Check whether your app has such a risk

To check whether your HTML5-based app is potentially vulnerable, please do the following:

  • Does your app get data from any of the channels that is described in our paper? If so, do you have any filter to remove potential Javascript code from the data?
  • Do you display the data coming from those channels? What APIs are you using? We have listed some safe and unsafe APIs in our paper; check whether the your APIs are on the safe list or unsafe list.

Use safe APIs to display information

If you need to display information coming from untrsuted places, make sure you use safe JavaScript APIs to display it. Check the list in our paper.

  • The safe APIs mostly display the text as it is, so the format tags will also be displayed, rather than being used to format the text. This is the tradeoff that you are making. If that is not what you like, you can try the filter approach.
  • If the APIs that you want to use are not on either safe or unsafe list, you need to look at the documentation, and see whether the APIs can execute the code embeded in the data to be displayed. If you are not sure, do some testing by intentionally feed some JavaScript code into your APIs, and see whether the code can be executed. You can use the sample code that we provided in the paper. It should be noted that we have listed two ways to inject Javascript code, and make sure you test both, because some APIs is safe against one method, and unsafe against ther other.

Apply filters

If, for some reasons, you have to use unsafe APIs to display untrusted information, you need to apply filters to the data, and filter out the JavaScript code embeded in the data. Writing such a filter is quite challenging. In our attacks, we have only shown two ways to embed code in data; there are actually many ways to do that. You can see this XSS Filter Evasion Cheat Sheet for details.

We do not recommend you to write your own filters. The best way is to use some of the existing filters. Here are some resources about filters:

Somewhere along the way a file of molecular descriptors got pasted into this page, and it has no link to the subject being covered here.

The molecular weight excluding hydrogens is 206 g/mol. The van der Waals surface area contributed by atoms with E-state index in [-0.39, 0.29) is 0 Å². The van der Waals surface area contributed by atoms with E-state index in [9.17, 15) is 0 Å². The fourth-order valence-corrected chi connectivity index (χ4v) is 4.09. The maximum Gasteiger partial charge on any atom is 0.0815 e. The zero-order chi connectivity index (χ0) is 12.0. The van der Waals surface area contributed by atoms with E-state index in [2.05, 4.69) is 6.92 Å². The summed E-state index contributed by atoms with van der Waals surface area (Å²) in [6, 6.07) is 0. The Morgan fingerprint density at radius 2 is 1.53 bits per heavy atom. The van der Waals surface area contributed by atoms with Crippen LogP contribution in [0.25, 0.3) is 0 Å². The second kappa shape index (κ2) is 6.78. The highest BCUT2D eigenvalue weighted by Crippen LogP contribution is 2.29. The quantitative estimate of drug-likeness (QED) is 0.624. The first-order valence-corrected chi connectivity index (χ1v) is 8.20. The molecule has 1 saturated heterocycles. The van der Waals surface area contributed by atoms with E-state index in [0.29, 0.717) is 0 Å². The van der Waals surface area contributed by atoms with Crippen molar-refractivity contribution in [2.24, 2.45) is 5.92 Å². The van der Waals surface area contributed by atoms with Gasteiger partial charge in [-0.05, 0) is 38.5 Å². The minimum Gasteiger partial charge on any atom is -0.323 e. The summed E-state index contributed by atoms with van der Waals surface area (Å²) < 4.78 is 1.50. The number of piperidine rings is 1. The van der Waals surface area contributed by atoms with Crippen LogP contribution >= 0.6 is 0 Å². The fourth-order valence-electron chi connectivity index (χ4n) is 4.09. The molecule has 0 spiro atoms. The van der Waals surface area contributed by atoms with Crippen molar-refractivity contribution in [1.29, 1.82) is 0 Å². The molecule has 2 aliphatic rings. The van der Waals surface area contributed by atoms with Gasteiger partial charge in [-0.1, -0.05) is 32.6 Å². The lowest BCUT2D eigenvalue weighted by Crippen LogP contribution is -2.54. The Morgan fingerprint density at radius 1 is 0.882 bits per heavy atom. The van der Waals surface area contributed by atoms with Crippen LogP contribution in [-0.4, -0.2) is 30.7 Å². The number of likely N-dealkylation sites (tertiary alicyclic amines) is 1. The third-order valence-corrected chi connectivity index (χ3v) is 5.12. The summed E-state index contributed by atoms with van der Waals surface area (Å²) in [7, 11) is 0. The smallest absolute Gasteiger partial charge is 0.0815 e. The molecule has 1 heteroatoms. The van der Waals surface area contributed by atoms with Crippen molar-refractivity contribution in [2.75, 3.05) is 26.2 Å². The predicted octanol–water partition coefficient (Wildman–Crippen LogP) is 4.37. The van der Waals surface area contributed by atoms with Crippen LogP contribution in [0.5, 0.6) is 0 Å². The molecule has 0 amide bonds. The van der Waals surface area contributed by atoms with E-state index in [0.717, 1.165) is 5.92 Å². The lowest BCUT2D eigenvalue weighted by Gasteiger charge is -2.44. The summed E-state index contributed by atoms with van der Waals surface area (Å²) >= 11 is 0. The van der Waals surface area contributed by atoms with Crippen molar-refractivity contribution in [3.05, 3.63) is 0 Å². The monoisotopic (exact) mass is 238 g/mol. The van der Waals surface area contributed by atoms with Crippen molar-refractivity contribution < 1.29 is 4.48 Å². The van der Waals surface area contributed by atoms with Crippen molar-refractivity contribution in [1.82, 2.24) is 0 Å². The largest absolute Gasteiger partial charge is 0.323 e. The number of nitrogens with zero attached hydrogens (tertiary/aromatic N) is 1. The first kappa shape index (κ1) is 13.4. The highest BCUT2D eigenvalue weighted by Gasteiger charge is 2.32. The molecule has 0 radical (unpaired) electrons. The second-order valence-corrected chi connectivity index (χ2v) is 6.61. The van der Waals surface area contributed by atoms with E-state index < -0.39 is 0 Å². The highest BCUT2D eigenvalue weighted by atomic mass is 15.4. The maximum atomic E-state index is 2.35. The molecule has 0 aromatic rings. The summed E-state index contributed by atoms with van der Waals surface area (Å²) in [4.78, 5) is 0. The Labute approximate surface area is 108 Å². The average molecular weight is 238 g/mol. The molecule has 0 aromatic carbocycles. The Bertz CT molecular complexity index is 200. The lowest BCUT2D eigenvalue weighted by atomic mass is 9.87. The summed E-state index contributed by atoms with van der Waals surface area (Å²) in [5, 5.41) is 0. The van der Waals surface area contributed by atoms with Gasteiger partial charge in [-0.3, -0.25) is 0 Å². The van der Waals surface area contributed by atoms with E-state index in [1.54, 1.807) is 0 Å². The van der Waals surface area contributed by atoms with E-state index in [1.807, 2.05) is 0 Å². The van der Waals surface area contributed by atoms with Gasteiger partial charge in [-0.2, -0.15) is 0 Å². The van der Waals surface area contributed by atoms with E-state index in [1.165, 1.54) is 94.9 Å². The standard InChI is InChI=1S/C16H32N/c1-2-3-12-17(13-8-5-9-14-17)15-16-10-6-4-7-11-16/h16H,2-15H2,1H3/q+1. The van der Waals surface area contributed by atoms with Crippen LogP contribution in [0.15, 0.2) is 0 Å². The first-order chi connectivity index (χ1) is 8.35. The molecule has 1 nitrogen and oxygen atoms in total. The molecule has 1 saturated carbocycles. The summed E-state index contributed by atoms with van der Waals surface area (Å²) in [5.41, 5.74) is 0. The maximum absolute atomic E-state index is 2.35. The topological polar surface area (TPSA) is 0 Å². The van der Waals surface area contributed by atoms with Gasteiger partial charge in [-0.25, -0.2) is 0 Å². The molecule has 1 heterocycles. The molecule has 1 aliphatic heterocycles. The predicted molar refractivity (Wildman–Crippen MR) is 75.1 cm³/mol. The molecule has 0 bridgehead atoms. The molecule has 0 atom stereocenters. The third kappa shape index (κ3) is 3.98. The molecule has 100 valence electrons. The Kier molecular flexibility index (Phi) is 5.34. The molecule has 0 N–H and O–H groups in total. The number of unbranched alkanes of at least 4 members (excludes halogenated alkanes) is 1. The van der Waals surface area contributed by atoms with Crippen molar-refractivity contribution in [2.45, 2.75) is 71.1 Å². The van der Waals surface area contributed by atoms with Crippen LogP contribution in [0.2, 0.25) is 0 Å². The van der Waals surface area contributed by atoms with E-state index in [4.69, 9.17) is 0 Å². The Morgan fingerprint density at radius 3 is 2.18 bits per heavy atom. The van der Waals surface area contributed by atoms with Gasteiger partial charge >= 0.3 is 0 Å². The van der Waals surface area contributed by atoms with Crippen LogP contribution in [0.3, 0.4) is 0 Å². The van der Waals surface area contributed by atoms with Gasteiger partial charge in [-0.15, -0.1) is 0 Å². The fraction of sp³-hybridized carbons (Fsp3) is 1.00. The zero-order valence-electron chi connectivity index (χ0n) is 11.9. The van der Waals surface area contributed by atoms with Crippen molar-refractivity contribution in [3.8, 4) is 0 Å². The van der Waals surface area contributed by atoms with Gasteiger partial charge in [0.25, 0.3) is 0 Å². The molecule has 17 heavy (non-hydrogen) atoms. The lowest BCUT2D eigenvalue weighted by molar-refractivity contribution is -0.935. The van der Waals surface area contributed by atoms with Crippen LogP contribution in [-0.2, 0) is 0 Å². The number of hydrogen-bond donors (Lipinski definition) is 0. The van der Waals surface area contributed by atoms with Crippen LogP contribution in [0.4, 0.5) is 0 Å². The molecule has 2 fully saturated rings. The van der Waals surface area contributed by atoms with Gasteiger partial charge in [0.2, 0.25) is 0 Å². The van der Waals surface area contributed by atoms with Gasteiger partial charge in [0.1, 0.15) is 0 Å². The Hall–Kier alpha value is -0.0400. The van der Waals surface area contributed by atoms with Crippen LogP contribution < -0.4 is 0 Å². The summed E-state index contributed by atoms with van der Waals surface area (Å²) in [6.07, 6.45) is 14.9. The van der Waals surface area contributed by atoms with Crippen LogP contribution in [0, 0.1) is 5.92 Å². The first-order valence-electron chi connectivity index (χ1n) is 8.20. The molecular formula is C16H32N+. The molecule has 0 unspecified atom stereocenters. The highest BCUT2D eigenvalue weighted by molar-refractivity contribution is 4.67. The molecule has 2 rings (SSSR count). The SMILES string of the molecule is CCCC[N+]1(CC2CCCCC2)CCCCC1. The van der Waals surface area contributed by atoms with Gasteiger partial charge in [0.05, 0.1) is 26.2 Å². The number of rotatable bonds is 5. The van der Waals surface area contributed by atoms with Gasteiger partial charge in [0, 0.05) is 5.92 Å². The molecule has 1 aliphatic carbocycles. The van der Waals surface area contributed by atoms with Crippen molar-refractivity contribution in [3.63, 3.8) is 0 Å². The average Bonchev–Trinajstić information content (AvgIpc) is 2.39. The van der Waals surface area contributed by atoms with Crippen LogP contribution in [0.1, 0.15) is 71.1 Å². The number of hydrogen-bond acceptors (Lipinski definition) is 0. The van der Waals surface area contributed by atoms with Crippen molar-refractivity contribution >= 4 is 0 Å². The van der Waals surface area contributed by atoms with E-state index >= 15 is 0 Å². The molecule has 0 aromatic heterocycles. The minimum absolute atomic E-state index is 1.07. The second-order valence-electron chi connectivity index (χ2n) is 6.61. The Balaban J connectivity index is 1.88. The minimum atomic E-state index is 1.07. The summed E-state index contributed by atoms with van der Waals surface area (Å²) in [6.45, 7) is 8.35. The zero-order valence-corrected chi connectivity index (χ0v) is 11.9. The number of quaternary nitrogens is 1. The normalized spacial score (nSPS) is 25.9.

• OWASP AntiSamy Project: It's an API that helps you make sure that clients don't supply malicious cargo code in the HTML they supply for their profile, comments, etc., that get persisted on the server.
  • OWASP Enterprise Security API (ESAPI) is a free, open source, web application security control library that makes it easier for programmers to write lower-risk applications. The ESAPI libraries are designed to make it easier for programmers to retrofit security into existing applications. ESAPI also provides AntiSamy's functionality.
  • Coverity Security Library (CSL) is a lightweight set of escaping routines for fixing cross-site scripting (XSS), SQL injection, and other security defects in Java web applications.
  • xssprotect is a Java library for filtering XSS attacks from user input fields.
  • jsoup is a Java HTML parser library. It provides a very convenient API for extracting and manipulating data, using the best of DOM, CSS, and jquery-like methods. It can also clean user-submitted content against a safe white-list, to prevent XSS attacks.

These filters are mostly for web applications (at the server side), not for HTML5-based mobile apps. We are sill trying to find a good filter that can be used to defend against the attacks.

Detection and System-Wide Protection

In our research, we are currently developing code-scanning tools to automatically detect whether your app is potentially vulnerable to the attack. Once we finish the implementation, we will make the tool available to everybody from this web site. Stay tuned.

We are also developing system-wide countermeasures to defeat the attack. We would like to build our solutions into the framework such as PhoneGap, so developers do not worry about the problem in their apps. We will make recommendation to PhoneGap. Stay tuned.


group picture
  • Advisor: Kevin Du
  • Emir Demirdag
  • Diana Jackson
  • Xing Jin
  • Tongbo Luo
  • Nagesh Gautam Peri
  • Derek Tsui
  • Kailiang Ying

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Department of EECS
Syracuse University
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